28 velj.

Safe yoga for the ageing

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Photo from https://www.groundup.org.za/article/lenasia-celebrates-international-day-yoga/

Roughly 300 million people practice yoga in the world today and it seems those over 50 are especially drawn to it, their numbers tripling from 2014 to 2018. Yoga has entered mainstream long ago, so people have learned about it even if they didn’t have time for practice. With kids leaving home and/or parents’ retirement, huge numbers of not-so-young show(ed) up in classes. Benefits are many: I’ll just point out increased mobility, bone density, better proprioception which could mean a difference between life and death in unintentional falls, the leading cause of injury death among those 65 years and older.

Hatha Yoga Pradipika 1.64. says one can succeed in all yogas through energetic practice, even if one is old and very old. What would be energetic practice for someone 65+? Clearly there are many approaches, not all of them successful. Take a look at this graph first, taken from “Yoga-Related Injuries in the United States From 2001 to 2014” paper.

injuryOrange line paints a bleak picture. Injuries in 65+ population went up 8,4 times in just thirteen years. If you go to the original paper, there’s another graphic tracking injury by site. Trunk and shoulders. Trunk and shoulders will get you (“doors and corners” if you’re an Expanse fan, too).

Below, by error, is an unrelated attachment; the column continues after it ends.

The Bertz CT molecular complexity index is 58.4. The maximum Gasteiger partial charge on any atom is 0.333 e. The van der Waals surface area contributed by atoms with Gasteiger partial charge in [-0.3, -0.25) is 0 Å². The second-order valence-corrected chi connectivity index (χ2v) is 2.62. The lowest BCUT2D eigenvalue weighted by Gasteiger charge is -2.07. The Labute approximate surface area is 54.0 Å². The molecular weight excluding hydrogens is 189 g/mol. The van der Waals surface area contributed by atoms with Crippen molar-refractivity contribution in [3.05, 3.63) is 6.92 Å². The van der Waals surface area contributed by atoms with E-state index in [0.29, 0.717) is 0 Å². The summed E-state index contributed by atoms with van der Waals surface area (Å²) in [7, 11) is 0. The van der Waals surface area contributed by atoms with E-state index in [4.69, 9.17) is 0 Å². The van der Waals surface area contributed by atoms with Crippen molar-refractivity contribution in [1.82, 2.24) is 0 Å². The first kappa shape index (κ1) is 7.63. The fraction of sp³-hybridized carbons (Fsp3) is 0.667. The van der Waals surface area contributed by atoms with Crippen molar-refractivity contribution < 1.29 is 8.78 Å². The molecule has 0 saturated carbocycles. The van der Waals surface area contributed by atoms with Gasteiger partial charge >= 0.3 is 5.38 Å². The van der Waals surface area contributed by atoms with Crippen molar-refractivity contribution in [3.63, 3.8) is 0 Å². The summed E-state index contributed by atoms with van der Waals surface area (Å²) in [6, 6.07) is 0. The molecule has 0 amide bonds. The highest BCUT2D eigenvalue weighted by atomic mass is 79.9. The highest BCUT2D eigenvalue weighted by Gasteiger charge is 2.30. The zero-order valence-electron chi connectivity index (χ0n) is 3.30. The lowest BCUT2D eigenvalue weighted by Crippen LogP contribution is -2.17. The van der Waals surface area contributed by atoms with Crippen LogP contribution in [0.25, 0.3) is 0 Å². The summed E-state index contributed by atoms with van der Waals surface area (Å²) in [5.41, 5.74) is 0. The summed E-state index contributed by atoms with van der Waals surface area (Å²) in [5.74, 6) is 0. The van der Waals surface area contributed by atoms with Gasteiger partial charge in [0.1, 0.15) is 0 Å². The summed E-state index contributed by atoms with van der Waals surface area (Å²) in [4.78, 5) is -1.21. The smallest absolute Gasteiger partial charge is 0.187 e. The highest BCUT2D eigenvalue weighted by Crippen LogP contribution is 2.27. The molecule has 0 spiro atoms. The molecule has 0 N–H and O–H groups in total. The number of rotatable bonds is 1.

One explanation could be lack of competent teachers. The other could be practitioners’ unrealistic expectations, but those should be recognized and checked by teacher, so back to one. Third, could be systemic. If asanas with ancient patina, like those from Hatha Yoga Pradipika, are perceived within the given “traditional” system as cure-all, novice teacher could find himself teaching older people with the best of intentions, and yet lead them into injury.

Imagine 65+ novice yoga student’s spine and joints after lifetime of wild (long uninterrupted) sitting  in this classic asana series. By the way, this was my first yoga practice, still love the effects, but I teach none of those postures to resemble what is shown here, no matter the age (with the exception of headstand if one can transfer almost all weight from head to the forearms).

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I don’t have the resources to make fair comparison of styles and their understanding of postural yoga effects on ageing body, so I’ll  offer some thoughts that served me well so far.

* Question everything
Be critical to claims, even if they come from studies. Learn how to spot the bad study.
Then repeat.

* If possible, aim for stable leg balances
Help your older students maintain or regain strength. One of my 70+ students got hit by bike. Guess who was left standing?

* Dont load the spine unless it is actively stabilized
Shoulderstand, plough, fish, passive twist without resistance are inferior to viparita karani, flexed knees forward fold, bird-dog and all actively resisted twists.

*If in doubt, let them rest
Only benefits here.

* Constantly upgrade your knowledge and adapt your teaching